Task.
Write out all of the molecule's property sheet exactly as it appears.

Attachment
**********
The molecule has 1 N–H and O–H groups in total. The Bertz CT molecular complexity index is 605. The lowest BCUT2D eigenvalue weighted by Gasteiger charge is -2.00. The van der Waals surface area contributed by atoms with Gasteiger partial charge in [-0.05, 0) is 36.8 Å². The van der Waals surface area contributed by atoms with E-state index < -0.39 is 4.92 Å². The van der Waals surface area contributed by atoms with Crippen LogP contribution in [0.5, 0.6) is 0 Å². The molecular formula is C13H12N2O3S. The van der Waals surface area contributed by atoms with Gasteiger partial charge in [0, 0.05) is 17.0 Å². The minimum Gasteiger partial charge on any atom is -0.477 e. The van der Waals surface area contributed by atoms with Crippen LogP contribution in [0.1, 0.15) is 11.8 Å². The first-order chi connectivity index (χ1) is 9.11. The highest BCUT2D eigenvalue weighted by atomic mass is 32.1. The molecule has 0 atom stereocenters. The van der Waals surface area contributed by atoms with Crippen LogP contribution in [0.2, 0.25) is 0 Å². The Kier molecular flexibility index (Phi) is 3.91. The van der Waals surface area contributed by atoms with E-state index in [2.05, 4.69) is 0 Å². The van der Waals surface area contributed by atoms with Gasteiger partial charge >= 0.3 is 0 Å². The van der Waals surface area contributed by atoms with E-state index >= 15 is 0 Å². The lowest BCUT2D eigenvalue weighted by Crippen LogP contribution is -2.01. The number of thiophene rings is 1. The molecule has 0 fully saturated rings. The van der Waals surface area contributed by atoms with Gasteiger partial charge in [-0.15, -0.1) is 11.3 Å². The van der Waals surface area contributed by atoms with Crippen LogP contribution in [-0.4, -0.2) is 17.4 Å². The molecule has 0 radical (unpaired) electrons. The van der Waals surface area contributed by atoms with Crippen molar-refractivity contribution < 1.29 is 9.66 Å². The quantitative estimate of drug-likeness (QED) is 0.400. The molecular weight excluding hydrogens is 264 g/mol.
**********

The molecule has 1 N–H and O–H groups in total. The Bertz CT molecular complexity index is 605. The lowest BCUT2D eigenvalue weighted by Gasteiger charge is -2.00. The van der Waals surface area contributed by atoms with Gasteiger partial charge in [-0.05, 0) is 36.8 Å². The van der Waals surface area contributed by atoms with E-state index < -0.39 is 4.92 Å². The van der Waals surface area contributed by atoms with Crippen LogP contribution in [0.5, 0.6) is 0 Å². The molecular formula is C13H12N2O3S. The van der Waals surface area contributed by atoms with Gasteiger partial charge in [0, 0.05) is 17.0 Å². The minimum Gasteiger partial charge on any atom is -0.477 e. The van der Waals surface area contributed by atoms with Crippen LogP contribution in [0.1, 0.15) is 11.8 Å². The first-order chi connectivity index (χ1) is 9.11. The highest BCUT2D eigenvalue weighted by atomic mass is 32.1. The molecule has 0 atom stereocenters. The van der Waals surface area contributed by atoms with Crippen LogP contribution in [0.2, 0.25) is 0 Å². The Kier molecular flexibility index (Phi) is 3.91. The van der Waals surface area contributed by atoms with E-state index in [2.05, 4.69) is 0 Å². The van der Waals surface area contributed by atoms with Gasteiger partial charge >= 0.3 is 0 Å². The van der Waals surface area contributed by atoms with E-state index >= 15 is 0 Å². The lowest BCUT2D eigenvalue weighted by Crippen LogP contribution is -2.01. The number of thiophene rings is 1. The molecule has 0 fully saturated rings. The van der Waals surface area contributed by atoms with Gasteiger partial charge in [-0.15, -0.1) is 11.3 Å². The van der Waals surface area contributed by atoms with Crippen LogP contribution in [-0.4, -0.2) is 17.4 Å². The molecule has 0 radical (unpaired) electrons. The van der Waals surface area contributed by atoms with Crippen molar-refractivity contribution < 1.29 is 9.66 Å². The quantitative estimate of drug-likeness (QED) is 0.400. The molecular weight excluding hydrogens is 264 g/mol.